b Skin and Eye Reactions to Inhibitors of Epidermal Growth Factor Receptor and Kinase (SERIES) Clinic and Cancer Skin Care Program, Department of Dermatology and Robert H. Lurie Comprehensive Cancer Center, Northwestern University Feinberg School of Medicine, Chicago, Illinois
Available online 25 January 2011.
Acute dermatologic toxicities such as radiation dermatitis and oropharyngeal mucositis may affect up to 90% of treated breast and head-and-neck cancer patients. and  These adverse events can be accompanied by a significant amount of pain, negatively impact patients' quality of life, and result in interruption of therapy.3 The cutaneous changes of acute radiation dermatitis, characterized by erythema and dry desquamation that can potentially progress to edema and moist desquamation, ulceration, and necrosis, are typically seen within 90 days of radiotherapy exposure.4 In addition to acute toxicity, late sequelae of radiation injury include telangiectasias, fat necrosis, skin fibrosis, pigmentary changes, and atrophy. These changes may manifest months to years after radiotherapy, even in the absence of the initial significant acute reaction.4 Radiation-induced acneiform rash, also referred to as a “comedo reaction,” is a rare dermatologic reaction that has been documented in a variety of cancers and with different types of radiotherapy. Although this particular toxicity is observed much less commonly, familiarity with this entity is important in order to ensure timely recognition and institution of the appropriate treatment. In this case report we describe a breast cancer patient who developed acneiform rash to radiation and review its clinical characteristics, risk factors, potential underlying mechanisms, and management strategies.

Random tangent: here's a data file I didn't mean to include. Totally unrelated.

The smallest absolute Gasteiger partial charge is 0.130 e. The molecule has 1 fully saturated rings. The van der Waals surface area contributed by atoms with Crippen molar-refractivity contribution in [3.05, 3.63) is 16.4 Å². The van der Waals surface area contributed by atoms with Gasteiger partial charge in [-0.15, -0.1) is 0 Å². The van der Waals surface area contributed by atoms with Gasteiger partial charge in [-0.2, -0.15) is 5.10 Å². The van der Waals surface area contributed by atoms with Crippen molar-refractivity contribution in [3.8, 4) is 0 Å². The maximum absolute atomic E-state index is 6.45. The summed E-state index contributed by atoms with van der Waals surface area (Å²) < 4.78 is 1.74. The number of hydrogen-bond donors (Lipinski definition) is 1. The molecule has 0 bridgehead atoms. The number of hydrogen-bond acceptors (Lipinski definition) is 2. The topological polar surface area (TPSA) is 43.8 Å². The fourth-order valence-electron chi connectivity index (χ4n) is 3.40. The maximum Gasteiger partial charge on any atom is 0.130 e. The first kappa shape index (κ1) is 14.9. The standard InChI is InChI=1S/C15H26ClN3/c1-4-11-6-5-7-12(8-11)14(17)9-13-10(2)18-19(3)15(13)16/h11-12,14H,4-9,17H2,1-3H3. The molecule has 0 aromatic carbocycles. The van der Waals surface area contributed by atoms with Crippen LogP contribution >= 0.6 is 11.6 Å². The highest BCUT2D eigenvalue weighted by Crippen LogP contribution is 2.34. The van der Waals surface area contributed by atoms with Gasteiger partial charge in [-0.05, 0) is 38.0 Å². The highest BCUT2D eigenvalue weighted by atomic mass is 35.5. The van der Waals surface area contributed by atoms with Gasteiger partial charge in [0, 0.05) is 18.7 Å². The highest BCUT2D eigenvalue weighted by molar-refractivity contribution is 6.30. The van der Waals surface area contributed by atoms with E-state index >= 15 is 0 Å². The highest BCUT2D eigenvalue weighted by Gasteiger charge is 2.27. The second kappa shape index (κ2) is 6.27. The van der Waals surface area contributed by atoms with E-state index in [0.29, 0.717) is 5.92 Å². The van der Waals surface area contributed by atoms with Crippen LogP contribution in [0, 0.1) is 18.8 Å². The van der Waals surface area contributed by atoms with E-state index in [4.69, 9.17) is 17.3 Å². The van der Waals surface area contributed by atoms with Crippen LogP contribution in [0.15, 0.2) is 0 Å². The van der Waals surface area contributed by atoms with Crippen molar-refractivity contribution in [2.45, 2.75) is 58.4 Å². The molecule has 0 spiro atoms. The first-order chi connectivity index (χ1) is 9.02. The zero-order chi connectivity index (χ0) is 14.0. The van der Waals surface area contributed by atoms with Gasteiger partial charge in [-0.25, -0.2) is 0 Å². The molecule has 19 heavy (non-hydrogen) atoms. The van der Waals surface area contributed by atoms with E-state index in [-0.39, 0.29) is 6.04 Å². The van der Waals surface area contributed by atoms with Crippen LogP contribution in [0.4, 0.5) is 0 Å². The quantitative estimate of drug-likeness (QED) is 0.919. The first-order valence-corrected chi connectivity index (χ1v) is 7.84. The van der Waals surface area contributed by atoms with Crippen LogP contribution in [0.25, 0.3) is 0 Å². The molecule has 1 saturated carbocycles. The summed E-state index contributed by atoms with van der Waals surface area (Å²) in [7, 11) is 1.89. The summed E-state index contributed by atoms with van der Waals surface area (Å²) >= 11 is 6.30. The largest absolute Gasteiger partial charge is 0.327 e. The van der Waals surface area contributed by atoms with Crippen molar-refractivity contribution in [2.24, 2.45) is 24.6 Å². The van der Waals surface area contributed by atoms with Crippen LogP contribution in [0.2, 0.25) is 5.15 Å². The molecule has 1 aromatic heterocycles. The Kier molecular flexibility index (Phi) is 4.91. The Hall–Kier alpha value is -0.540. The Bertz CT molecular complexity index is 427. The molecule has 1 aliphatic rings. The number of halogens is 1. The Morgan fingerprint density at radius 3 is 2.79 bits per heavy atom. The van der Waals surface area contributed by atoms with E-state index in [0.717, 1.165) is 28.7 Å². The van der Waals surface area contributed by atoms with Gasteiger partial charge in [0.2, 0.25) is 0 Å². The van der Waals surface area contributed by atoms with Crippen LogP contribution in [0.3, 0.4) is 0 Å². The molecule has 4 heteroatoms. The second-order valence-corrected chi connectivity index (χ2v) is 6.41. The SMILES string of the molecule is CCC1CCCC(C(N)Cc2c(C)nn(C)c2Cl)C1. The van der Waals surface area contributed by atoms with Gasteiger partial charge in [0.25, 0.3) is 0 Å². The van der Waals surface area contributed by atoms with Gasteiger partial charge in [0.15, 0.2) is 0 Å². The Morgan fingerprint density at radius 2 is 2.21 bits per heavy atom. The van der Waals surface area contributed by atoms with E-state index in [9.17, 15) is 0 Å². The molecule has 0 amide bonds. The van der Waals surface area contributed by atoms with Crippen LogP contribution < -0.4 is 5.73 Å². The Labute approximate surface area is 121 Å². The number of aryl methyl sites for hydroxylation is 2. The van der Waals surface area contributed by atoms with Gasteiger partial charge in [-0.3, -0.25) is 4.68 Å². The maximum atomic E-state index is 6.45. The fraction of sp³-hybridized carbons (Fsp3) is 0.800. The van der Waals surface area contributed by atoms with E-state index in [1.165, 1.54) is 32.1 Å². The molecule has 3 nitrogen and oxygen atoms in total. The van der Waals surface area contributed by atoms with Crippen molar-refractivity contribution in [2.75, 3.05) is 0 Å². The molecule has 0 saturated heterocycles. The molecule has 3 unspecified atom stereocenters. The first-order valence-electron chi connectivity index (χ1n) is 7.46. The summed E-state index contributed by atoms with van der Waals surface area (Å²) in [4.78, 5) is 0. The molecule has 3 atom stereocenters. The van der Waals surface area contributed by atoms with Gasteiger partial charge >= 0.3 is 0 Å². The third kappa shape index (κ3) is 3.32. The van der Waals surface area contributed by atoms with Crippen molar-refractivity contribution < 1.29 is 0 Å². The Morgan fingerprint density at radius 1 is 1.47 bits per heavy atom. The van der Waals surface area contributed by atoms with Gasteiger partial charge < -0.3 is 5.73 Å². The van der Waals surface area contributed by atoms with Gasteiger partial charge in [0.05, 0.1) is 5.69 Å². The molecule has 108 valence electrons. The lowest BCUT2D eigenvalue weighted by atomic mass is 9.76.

A 56-year-old female was referred to dermatology for evaluation of a pruritic rash on her left chest and back of 4 months' duration. Her past medical history was significant for a right breast carcinoma treated with mastectomy and radiation 22 years ago. Subsequently, she developed a second primary carcinoma of the left breast, for which treatment with chemotherapy and radiation was completed 4 months prior to her presentation. Initially, she reported developing eruptive tender papules and pustules affecting her left chest and back after radiotherapy. Physical examination revealed a right mastectomy scar with abundant telangiectasias. Numerous dilated comedones, pustules, and deep nodules were seen limited to the left chest, the area of recent radiation. In addition, dilated comedones were seen on the left back (Figure 1). Histopathologic examination of the affected skin revealed a dilated and ruptured follicular infundibulum with markedly atrophic epithelial lining. There was a dense suppurative inflammatory infiltrate in the follicle with rare Demodex mites. Mild spongiosis was noted in the overlying epidermis, which otherwise was unremarkable (Figure 2). At the time of her visit, the patient was not taking comedogenic drugs, such as corticosteroids, sex hormones, isoniazid, and anticonvulsants. The diagnosis of acneiform rash as a reaction to radiation therapy was made, and the patient was treated with daily application of topical tretinoin 0.025% cream, benzoyl peroxide 5% gel, and oral doxycycline 100 mg twice a day. This resulted in partial response within 8 weeks of therapy that had been sustained through the last recorded visit at 12 weeks.